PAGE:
Monday, 4 December 2000
There is a hole in my visa. My old passport has "been invalidated". That sounds quite innocent, but I'm about to cry. After all, such an old passport is like a personal history book. Every stamp has it's own story.

Some more friendly alternatives:
  • Remove the red cover
  • Remove the ID page
  • Invalidate empty pages with a stamp
  • Cut a small corner from every page.
The official knows no mercy and punched large hole in my history. Yes I can understand that an old passport has to be invalidated, but is this kind of brute force really necessary?

My Malaysian "permit kerja" (working permit) has survied the battle without damage. The previous Australian visa has taken a serious hit.

I got that previous Aussie visa in Kuala Lumpur at the Australian High Commission ( Sweet memories flood my mood. Enter a stately building. Pull a number, get a form, fill it in, submit passport, and wait till your name is called. Mr. Noot-en-boom. What a picture that makes. And finally happy when leaving the premises with a new skippy in your pass.

I look forward to a similar picture at the Carnegielaan 4, the Hague, Holland ( It's another place which stores memories of previous travels. I enter with a ticket and a blank virginal passport (compensating the history mutilation). At first sight it's like nothing has changed. The take-your-number machine is still there. But there is no queue of waiting people. Even strangers: the place is completely deserted. It's my turn immediately. What a disillision. Time itself is punching holes in my frame of reference. Experience degrades to be fading memories.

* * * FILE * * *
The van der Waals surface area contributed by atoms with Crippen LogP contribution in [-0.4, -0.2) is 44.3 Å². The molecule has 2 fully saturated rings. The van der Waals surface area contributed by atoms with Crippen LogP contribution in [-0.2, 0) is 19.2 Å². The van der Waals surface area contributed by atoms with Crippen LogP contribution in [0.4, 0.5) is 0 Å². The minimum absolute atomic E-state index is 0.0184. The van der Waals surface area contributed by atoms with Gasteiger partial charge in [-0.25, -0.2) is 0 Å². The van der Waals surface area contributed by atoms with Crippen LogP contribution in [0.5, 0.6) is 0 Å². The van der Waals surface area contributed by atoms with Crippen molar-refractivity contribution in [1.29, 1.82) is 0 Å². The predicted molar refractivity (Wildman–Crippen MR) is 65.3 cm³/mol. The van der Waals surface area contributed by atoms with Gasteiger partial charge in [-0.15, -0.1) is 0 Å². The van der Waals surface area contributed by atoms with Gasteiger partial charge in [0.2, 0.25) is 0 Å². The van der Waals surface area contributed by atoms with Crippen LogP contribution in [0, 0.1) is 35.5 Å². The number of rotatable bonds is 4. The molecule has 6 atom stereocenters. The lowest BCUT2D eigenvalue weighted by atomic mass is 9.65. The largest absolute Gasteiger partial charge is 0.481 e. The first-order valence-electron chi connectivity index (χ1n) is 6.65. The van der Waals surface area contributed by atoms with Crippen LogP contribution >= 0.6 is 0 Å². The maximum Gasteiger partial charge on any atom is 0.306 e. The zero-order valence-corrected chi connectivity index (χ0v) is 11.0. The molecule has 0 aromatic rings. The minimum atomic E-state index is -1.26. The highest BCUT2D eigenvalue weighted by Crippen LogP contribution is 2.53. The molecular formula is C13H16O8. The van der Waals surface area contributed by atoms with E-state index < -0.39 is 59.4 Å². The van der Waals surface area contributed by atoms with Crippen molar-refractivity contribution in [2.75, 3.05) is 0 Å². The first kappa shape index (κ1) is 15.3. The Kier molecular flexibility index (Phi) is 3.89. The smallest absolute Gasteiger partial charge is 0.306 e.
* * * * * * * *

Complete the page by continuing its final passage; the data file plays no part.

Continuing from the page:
It gets even worse. The employee advises me to arrange a visa at the travel agent or airline, free of charge. Yes, it's possible, I know, the web page was very clear to me. But still excuse me? I'm not just here for a visa. This trip to the ambassee is part of the ritual to me. It's like an apéritif that precedes the meal, an appetiser, warming me up. A skippy in my passport is like a menu, that makes my mouth water. No, an electronic registration is not for me. Make me happy and stick a fresh skippy in my pass. Yes, yes, I'll be happy to accept the form and the registration fee.

I should come back after eleven. At least the waiting time has remained unchanged. Outside the faint November sun shines on the fallen leaves. To kill some time I take a walk along the various other ambassees.

Smiley At 11:00 my pass is already waiting for me. The skippy smiles at me. My brain makes a mental dance of joy. Outside it's still dull. For now my body is captured in dark Holland, but the weather has cleared in my brain. In my skull the Southern Cross ( twinkles brightly. Head up mate whispers the skippy in my pass at me: The sun shines down under!

Till next week!